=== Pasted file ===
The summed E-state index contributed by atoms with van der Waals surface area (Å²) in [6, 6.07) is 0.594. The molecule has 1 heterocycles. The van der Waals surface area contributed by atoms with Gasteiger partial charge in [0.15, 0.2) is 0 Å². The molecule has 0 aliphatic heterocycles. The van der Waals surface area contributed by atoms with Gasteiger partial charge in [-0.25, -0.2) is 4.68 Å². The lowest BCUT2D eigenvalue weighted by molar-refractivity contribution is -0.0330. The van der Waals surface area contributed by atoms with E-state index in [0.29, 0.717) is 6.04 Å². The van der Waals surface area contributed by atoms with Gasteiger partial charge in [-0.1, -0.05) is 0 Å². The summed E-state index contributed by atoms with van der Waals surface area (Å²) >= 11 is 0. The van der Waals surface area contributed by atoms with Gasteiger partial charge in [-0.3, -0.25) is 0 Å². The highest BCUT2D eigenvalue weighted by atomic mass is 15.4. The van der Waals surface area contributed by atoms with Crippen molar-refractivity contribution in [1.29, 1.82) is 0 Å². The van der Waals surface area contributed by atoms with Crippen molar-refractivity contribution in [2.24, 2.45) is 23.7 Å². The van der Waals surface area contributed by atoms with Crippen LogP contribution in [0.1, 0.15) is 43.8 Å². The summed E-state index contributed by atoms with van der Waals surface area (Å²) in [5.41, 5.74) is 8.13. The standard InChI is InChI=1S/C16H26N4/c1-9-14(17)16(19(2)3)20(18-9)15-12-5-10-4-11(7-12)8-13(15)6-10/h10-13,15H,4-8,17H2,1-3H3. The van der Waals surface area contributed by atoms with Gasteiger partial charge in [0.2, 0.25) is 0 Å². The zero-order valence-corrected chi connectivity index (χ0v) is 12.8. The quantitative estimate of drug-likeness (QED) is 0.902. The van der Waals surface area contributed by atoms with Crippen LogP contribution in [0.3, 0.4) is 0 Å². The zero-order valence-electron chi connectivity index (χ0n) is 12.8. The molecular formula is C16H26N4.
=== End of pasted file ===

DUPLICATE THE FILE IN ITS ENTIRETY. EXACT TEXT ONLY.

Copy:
The summed E-state index contributed by atoms with van der Waals surface area (Å²) in [6, 6.07) is 0.594. The molecule has 1 heterocycles. The van der Waals surface area contributed by atoms with Gasteiger partial charge in [0.15, 0.2) is 0 Å². The molecule has 0 aliphatic heterocycles. The van der Waals surface area contributed by atoms with Gasteiger partial charge in [-0.25, -0.2) is 4.68 Å². The lowest BCUT2D eigenvalue weighted by molar-refractivity contribution is -0.0330. The van der Waals surface area contributed by atoms with E-state index in [0.29, 0.717) is 6.04 Å². The van der Waals surface area contributed by atoms with Gasteiger partial charge in [-0.1, -0.05) is 0 Å². The summed E-state index contributed by atoms with van der Waals surface area (Å²) >= 11 is 0. The van der Waals surface area contributed by atoms with Gasteiger partial charge in [-0.3, -0.25) is 0 Å². The highest BCUT2D eigenvalue weighted by atomic mass is 15.4. The van der Waals surface area contributed by atoms with Crippen molar-refractivity contribution in [1.29, 1.82) is 0 Å². The van der Waals surface area contributed by atoms with Crippen molar-refractivity contribution in [2.24, 2.45) is 23.7 Å². The van der Waals surface area contributed by atoms with Crippen LogP contribution in [0.1, 0.15) is 43.8 Å². The summed E-state index contributed by atoms with van der Waals surface area (Å²) in [5.41, 5.74) is 8.13. The standard InChI is InChI=1S/C16H26N4/c1-9-14(17)16(19(2)3)20(18-9)15-12-5-10-4-11(7-12)8-13(15)6-10/h10-13,15H,4-8,17H2,1-3H3. The van der Waals surface area contributed by atoms with Gasteiger partial charge in [0.2, 0.25) is 0 Å². The zero-order valence-corrected chi connectivity index (χ0v) is 12.8. The quantitative estimate of drug-likeness (QED) is 0.902. The van der Waals surface area contributed by atoms with Crippen LogP contribution in [0.3, 0.4) is 0 Å². The zero-order valence-electron chi connectivity index (χ0n) is 12.8. The molecular formula is C16H26N4.